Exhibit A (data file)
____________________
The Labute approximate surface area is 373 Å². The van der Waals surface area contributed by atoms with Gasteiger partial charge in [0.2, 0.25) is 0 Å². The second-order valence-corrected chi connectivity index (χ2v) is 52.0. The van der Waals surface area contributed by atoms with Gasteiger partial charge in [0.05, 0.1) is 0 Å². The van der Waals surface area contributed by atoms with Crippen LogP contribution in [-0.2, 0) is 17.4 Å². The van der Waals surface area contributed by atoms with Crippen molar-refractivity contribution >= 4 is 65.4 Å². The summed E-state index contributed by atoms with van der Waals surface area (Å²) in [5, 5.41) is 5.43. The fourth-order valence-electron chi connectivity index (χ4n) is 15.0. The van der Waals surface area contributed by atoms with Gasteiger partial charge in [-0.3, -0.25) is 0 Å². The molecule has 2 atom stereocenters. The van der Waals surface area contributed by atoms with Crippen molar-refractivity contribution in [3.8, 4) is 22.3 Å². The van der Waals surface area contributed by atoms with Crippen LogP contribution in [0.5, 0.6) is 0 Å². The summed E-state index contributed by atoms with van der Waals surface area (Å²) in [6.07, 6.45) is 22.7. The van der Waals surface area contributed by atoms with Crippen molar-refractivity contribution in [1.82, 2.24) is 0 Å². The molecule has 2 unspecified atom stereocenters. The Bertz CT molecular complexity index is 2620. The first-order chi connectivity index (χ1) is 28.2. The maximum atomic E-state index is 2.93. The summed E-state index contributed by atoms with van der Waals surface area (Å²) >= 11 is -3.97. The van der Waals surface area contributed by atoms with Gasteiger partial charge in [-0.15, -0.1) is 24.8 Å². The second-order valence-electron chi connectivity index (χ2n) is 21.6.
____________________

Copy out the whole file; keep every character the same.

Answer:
The Labute approximate surface area is 373 Å². The van der Waals surface area contributed by atoms with Gasteiger partial charge in [0.2, 0.25) is 0 Å². The second-order valence-corrected chi connectivity index (χ2v) is 52.0. The van der Waals surface area contributed by atoms with Gasteiger partial charge in [0.05, 0.1) is 0 Å². The van der Waals surface area contributed by atoms with Crippen LogP contribution in [-0.2, 0) is 17.4 Å². The van der Waals surface area contributed by atoms with Crippen molar-refractivity contribution >= 4 is 65.4 Å². The summed E-state index contributed by atoms with van der Waals surface area (Å²) in [5, 5.41) is 5.43. The fourth-order valence-electron chi connectivity index (χ4n) is 15.0. The van der Waals surface area contributed by atoms with Gasteiger partial charge in [-0.3, -0.25) is 0 Å². The molecule has 2 atom stereocenters. The van der Waals surface area contributed by atoms with Crippen molar-refractivity contribution in [3.8, 4) is 22.3 Å². The van der Waals surface area contributed by atoms with Crippen LogP contribution in [0.5, 0.6) is 0 Å². The summed E-state index contributed by atoms with van der Waals surface area (Å²) in [6.07, 6.45) is 22.7. The van der Waals surface area contributed by atoms with Crippen molar-refractivity contribution in [1.82, 2.24) is 0 Å². The molecule has 2 unspecified atom stereocenters. The Bertz CT molecular complexity index is 2620. The first-order chi connectivity index (χ1) is 28.2. The maximum atomic E-state index is 2.93. The summed E-state index contributed by atoms with van der Waals surface area (Å²) >= 11 is -3.97. The van der Waals surface area contributed by atoms with Gasteiger partial charge in [-0.15, -0.1) is 24.8 Å². The second-order valence-electron chi connectivity index (χ2n) is 21.6.